Personal Injury Claims in Winter
3 December 2020 by Rhian Lowe
As the winter months and cold weather continue, the risk of weather-related personal injury claims can increase. But who’s responsible for making sure public areas are safe during the icy months? And what steps are involved in making a personal injury claim?
Do you notice a rise in personal injury claims during the winter months?
Yes – road conditions are often more hazardous during the winter months and darker nights and poor street lighting also lead to a rise in tripping accidents.
Talk us through the process of making a personal injury claim.
The first thing to do is to contact a Solicitor. More often than not they will offer a 30-minute free appointment where they can go through the merits of your case and discuss with you the next steps.
What information does someone need to provide to their solicitor when making a personal injury claim?
The nature of the claim will dictate the information required. However, the accident date, vehicle registration, accident location, third party details will always be required. If the accident happened on a public footpath or was a tripping accident then photographs of the defect that caused the injury would also be useful together with relevant measurements.
If an accident is caused by bad weather, what are your rights for making a personal injury claim?
It all depends upon the accident circumstances. If no one else was at fault and the accident was caused purely by the bad weather then there may not be a claim to be pursued. However, if someone has not adjusted their driving in accordance with the weather conditions then it would not impact on your rights to bring a claim against that person. In addition, if there is snow and ice on a small country road then there may not be anyone responsible for causing an injury but if there is ice at the entrance to a frequently used shopping centre then there is probably a claim that can be pursued. It will very much depend upon the circumstances of the accident.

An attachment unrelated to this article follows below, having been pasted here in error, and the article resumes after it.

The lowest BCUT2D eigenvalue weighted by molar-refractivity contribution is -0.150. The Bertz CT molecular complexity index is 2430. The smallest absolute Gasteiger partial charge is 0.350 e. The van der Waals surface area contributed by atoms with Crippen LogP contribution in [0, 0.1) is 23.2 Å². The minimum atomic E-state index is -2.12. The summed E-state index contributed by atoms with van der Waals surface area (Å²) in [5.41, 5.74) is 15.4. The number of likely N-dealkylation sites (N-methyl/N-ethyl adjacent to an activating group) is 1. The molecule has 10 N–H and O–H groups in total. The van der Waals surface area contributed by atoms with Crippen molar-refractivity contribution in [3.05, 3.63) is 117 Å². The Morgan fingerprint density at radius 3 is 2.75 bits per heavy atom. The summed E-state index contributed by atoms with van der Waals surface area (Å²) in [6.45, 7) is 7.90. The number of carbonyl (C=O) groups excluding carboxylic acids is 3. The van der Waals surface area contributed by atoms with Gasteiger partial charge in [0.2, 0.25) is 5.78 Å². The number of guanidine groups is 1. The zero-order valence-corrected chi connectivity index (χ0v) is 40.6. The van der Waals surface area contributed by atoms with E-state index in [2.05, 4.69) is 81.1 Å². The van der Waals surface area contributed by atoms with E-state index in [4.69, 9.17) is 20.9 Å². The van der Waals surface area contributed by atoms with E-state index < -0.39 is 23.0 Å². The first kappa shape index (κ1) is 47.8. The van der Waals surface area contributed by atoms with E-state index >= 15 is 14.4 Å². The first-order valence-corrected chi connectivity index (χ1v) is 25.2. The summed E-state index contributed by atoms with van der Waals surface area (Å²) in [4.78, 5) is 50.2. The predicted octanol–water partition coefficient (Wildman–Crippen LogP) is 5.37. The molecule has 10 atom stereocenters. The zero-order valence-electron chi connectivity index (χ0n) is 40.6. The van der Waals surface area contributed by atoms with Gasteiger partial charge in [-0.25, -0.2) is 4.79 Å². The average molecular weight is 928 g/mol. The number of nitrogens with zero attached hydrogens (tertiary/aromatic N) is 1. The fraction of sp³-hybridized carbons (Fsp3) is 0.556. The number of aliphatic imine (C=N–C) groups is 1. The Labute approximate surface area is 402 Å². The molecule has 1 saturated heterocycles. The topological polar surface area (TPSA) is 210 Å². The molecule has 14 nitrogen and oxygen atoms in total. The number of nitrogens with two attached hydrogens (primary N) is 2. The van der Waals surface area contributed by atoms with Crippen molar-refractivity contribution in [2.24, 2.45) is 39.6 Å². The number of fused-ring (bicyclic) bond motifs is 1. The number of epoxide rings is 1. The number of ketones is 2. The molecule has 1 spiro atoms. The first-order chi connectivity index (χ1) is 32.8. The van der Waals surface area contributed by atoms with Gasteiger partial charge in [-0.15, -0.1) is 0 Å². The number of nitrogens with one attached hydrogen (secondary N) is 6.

Who is responsible for making sure public areas are safe in icy conditions?
Again, this will very much depend upon the accident circumstances. There may not be anyone responsible for gritting an area, but more often than not if there is a particularly built-up area then the Council or the owners of the land will have responsibility to render that area safe. If you are aware of a particularly dangerous patch of road or a particularly treacherous part of town then you should report this to the Council wherever possible so that they are made aware of the danger and can take steps to rectify this.
Personal injuries can happen at any time of the year. If you have been involved in an accident and have suffered a personal injury as a result, please contact Rhian Lowe for a no-obligation assessment of your case – call 01206 700113 or email [email protected].